#117 Excellence in Mediocrity, Part 2

Guest teaching in public schools is difficult.  The laws that have made the world a safer place for children – have made the life of the dance teacher a precarious one.  Teaching dance is a hands-on process.  As a dance teacher, you use your hands to correct body positions.  It is essential.  Telling someone to use a certain leg muscle is one thing, but putting your hand on that specific place of the student’s body is much more effective.  They can physically feel the muscle that they need to use.  Dance engages all the muscles: Inner thighs, stomach, butt, etc., and let’s face it – outside of the dance context – an adult touching any of those areas would get into some serious trouble – as they should but the question still remains – how can one effectively teach and maintain a safe environment for children?  The male teachers have it the hardest.  I had one colleague who was accused of inappropriate touching when he took a child by the shoulders and moved the child across the room to a line.  Was there any inappropriate touching?  No.  How do I know?  I was there.  Today, I still teach occasionally in public schools but I am very careful not to touch any of the students.  I sometimes wonder if we are accomplishing anything beyond possibly generating an interest in dance for some child to the point where they might enroll in a proper dance school or go see a dance performance.

Many of my weakest dance students in the private professional dance sector all had one thing in common – they had all attended one of city’s public performing arts schools.  Imagine my sadness (after attending one of their school dance performances) when I discovered that they were among the best in their school.  Then again – I’m not sure why I was surprised.  When I was a kid – I attended several summer dance programs with students from New York’s famous performing arts school.  A lot of those kids couldn’t keep up with us either.  We used to joke that the school taught all of the dance program kids how to walk like ducks before they taught them how to dance – at least they looked like ballet dancers when they were strolling down the streets of New York.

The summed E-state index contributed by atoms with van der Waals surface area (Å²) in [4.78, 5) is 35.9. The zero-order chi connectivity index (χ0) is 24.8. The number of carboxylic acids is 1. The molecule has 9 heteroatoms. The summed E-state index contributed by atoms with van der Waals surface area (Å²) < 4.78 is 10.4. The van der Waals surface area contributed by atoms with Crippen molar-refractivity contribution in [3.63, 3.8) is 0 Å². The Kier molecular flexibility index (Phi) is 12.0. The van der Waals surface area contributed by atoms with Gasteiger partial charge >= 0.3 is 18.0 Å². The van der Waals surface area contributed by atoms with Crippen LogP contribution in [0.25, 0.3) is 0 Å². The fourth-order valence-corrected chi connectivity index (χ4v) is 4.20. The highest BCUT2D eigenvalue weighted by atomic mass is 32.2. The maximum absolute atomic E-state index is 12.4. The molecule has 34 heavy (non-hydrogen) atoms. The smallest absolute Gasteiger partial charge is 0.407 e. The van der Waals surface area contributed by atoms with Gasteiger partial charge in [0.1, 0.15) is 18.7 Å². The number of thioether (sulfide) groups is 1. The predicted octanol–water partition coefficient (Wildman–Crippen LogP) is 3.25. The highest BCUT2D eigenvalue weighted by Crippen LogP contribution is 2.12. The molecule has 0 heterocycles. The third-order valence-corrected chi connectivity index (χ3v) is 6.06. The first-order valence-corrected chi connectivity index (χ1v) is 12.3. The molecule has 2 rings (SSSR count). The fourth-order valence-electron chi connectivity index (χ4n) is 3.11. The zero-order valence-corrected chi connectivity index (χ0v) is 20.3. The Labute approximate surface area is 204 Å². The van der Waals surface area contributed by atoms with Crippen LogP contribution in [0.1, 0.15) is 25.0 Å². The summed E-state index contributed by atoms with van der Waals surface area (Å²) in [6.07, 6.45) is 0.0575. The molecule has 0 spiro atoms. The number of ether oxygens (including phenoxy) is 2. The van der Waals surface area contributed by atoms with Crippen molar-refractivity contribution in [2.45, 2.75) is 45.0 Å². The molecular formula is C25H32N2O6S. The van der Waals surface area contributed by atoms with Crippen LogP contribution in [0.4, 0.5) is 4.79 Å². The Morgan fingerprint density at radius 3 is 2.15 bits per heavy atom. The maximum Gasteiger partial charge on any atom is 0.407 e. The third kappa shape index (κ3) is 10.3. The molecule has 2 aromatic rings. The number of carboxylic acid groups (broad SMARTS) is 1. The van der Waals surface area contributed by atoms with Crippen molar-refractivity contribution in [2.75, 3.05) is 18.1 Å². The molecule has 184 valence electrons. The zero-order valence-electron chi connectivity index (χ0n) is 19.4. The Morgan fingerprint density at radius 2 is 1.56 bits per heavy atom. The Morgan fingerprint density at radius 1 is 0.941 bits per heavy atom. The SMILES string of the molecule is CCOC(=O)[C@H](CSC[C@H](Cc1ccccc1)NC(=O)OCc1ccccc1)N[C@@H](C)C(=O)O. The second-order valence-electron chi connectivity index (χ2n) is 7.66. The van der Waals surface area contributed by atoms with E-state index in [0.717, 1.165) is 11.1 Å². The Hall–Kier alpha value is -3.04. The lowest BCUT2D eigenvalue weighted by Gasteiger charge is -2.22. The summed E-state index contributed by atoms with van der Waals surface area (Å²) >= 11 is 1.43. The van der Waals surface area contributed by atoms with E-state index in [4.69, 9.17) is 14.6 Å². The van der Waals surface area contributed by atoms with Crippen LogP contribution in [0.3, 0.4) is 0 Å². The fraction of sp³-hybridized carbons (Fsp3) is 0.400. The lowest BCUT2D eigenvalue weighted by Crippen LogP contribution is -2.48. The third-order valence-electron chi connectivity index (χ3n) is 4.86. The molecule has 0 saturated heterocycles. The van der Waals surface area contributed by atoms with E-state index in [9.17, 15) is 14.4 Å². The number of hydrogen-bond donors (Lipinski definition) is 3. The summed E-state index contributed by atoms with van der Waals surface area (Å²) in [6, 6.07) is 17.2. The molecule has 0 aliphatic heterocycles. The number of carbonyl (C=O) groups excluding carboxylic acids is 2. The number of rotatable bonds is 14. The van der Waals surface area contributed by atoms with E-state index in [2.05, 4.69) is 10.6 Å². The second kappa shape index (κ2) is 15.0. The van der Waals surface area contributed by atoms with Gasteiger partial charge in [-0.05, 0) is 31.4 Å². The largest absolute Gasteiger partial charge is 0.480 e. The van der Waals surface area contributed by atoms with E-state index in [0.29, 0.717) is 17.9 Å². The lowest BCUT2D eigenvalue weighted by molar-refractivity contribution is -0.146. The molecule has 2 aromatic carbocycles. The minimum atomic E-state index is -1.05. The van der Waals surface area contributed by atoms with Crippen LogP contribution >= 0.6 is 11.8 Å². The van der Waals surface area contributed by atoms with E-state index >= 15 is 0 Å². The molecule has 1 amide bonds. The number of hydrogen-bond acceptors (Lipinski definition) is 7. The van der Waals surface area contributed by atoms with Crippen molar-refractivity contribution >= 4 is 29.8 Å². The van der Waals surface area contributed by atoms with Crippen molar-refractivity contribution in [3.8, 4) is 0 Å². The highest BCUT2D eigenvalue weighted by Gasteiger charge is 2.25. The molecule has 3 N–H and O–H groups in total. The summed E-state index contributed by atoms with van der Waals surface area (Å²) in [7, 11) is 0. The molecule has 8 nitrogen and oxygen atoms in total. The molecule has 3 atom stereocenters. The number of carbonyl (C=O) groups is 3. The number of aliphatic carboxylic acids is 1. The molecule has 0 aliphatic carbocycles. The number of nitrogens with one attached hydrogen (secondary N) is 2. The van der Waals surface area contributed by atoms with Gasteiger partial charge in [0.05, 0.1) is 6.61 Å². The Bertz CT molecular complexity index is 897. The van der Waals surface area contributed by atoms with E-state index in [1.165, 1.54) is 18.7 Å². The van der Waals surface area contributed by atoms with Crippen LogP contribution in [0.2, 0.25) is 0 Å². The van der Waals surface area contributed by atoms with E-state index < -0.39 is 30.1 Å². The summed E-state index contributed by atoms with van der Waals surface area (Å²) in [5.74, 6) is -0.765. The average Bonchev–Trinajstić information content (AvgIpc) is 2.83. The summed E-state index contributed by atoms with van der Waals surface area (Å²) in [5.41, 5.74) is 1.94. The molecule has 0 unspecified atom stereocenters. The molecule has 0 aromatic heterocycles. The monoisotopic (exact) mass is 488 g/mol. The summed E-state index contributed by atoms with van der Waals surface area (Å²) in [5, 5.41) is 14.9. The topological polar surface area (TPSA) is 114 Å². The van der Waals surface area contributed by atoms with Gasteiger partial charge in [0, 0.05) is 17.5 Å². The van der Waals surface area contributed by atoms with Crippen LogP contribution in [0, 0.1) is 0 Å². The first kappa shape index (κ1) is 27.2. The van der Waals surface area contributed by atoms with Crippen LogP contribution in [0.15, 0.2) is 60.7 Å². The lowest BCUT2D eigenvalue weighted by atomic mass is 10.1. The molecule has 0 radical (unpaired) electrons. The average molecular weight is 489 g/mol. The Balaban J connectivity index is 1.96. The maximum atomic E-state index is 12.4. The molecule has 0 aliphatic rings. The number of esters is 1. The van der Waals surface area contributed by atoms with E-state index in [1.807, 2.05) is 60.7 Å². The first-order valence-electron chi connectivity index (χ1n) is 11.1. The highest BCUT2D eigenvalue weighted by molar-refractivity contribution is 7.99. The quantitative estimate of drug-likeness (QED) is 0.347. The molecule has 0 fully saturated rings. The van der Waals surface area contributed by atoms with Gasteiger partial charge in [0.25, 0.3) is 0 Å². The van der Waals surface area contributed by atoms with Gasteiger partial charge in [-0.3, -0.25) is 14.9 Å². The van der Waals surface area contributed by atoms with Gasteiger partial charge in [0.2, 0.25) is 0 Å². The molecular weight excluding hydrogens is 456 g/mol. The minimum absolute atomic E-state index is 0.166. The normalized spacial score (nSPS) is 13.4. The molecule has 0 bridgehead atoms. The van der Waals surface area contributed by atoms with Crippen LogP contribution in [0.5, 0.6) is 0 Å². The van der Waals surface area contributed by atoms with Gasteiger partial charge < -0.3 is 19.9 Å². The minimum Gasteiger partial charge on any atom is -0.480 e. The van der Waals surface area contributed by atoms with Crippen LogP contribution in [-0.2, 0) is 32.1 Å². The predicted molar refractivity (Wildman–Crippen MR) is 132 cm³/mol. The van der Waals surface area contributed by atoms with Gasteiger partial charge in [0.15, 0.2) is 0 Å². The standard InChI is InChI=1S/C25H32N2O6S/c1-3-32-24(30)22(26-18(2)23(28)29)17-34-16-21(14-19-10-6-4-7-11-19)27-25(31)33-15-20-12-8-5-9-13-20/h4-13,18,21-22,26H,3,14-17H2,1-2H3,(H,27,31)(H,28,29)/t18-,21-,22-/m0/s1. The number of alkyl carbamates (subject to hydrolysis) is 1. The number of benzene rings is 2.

Since when does setting the achievement level to the lowest common denominator do anyone any good?  There are a lot of delusional people in the educational system (students, parents, teachers and school boards).  I’ve worked a few times for a performing arts school – as a guest choreographer – which means I go in for a set amount of time and create a work on the students.  I ran into problems on my very first engagement.  A small core of students skipped as many classes as they could.  When you are trying to create a work on an entire class – it becomes difficult to work when you are always missing a portion of the students.  After several frustrating rehearsals, I decided to take the missing students out of the piece.  That’s when I came up against school policy.  I was informed that ALL students must be in the piece – regardless of attendance.  Interesting – as a professional – if you miss a rehearsal without a good reason – you lose the role, get fined or get fired.  I’m still unclear as to what the school was teaching these students – that there are no consequences for their actions?  I complied with the school – with a slight variation.  I put the missing students into the piece – just in a different position – as background movement – my version of “moving trees”.  Well – at least I learned my lesson.  Now when I work for the performing arts schools – I go in assuming that some part of the class will be missing and I create the work that is fluid enough to deal with a vacillating cast.

The saddest thing about performing arts schools is the plight of the good teachers in these schools – teachers who have had professional careers and who know what it actually means to be a dancer.  Within this idiotic system – their hands are tied.  They cannot touch, they cannot reprimand, they cannot nurture excellence.  University accredited teachers with no professional experience are their bosses.  Their frustration grows.  In this idiotic system, these talented people have to make a choice – Go along with the system and they receive a paycheck with benefits OR – Try to make a difference and they’re out on the streets.  It really is a shame to waste their talent and knowledge.

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1 Response to #117 Excellence in Mediocrity, Part 2

  1. Mike says:

    So very true, Deb. And it’s not just the dance classes or just in North America. The education system is rewarding these kids for just showing up, not for actually accomplishing anything. My studies as an electrician recently highlighted this for me. A pass is 60% but the system only records whether you pass or fail. The result of this is the students only strive for a pass, no more no less. Most of the young students in my classes were over joyed about just getting a pass. I worry that we are under educating in order to make sure that everybody passes.

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